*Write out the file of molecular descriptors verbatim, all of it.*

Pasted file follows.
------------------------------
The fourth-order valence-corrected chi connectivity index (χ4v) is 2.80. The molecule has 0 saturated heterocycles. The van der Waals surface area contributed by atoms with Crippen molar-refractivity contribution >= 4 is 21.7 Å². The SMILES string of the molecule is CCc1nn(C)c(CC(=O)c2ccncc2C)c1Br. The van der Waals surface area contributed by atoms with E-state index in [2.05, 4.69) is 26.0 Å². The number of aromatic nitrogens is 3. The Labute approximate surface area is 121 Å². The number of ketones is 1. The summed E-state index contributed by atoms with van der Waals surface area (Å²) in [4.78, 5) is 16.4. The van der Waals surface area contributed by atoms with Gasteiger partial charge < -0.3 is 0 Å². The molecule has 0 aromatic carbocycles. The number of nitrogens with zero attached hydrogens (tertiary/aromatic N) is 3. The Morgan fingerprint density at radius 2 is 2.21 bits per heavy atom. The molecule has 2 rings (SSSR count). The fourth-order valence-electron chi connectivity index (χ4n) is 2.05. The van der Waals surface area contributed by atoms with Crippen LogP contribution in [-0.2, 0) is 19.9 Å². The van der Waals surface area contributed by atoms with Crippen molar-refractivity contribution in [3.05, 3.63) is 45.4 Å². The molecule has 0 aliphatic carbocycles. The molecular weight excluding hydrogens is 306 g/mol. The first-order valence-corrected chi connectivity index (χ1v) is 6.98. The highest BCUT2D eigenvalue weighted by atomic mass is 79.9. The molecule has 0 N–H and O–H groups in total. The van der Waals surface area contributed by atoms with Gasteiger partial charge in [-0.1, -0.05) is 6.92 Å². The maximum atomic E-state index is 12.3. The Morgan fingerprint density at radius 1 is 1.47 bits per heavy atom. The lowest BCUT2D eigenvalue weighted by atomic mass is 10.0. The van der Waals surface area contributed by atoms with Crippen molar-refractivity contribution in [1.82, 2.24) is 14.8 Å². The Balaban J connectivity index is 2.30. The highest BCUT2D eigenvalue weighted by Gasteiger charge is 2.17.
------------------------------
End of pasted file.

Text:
The fourth-order valence-corrected chi connectivity index (χ4v) is 2.80. The molecule has 0 saturated heterocycles. The van der Waals surface area contributed by atoms with Crippen molar-refractivity contribution >= 4 is 21.7 Å². The SMILES string of the molecule is CCc1nn(C)c(CC(=O)c2ccncc2C)c1Br. The van der Waals surface area contributed by atoms with E-state index in [2.05, 4.69) is 26.0 Å². The number of aromatic nitrogens is 3. The Labute approximate surface area is 121 Å². The number of ketones is 1. The summed E-state index contributed by atoms with van der Waals surface area (Å²) in [4.78, 5) is 16.4. The van der Waals surface area contributed by atoms with Gasteiger partial charge < -0.3 is 0 Å². The molecule has 0 aromatic carbocycles. The number of nitrogens with zero attached hydrogens (tertiary/aromatic N) is 3. The Morgan fingerprint density at radius 2 is 2.21 bits per heavy atom. The molecule has 2 rings (SSSR count). The fourth-order valence-electron chi connectivity index (χ4n) is 2.05. The van der Waals surface area contributed by atoms with Crippen LogP contribution in [-0.2, 0) is 19.9 Å². The van der Waals surface area contributed by atoms with Crippen molar-refractivity contribution in [3.05, 3.63) is 45.4 Å². The molecule has 0 aliphatic carbocycles. The molecular weight excluding hydrogens is 306 g/mol. The first-order valence-corrected chi connectivity index (χ1v) is 6.98. The highest BCUT2D eigenvalue weighted by atomic mass is 79.9. The molecule has 0 N–H and O–H groups in total. The van der Waals surface area contributed by atoms with Gasteiger partial charge in [-0.1, -0.05) is 6.92 Å². The maximum atomic E-state index is 12.3. The Morgan fingerprint density at radius 1 is 1.47 bits per heavy atom. The lowest BCUT2D eigenvalue weighted by atomic mass is 10.0. The van der Waals surface area contributed by atoms with Crippen molar-refractivity contribution in [1.82, 2.24) is 14.8 Å². The Balaban J connectivity index is 2.30. The highest BCUT2D eigenvalue weighted by Gasteiger charge is 2.17.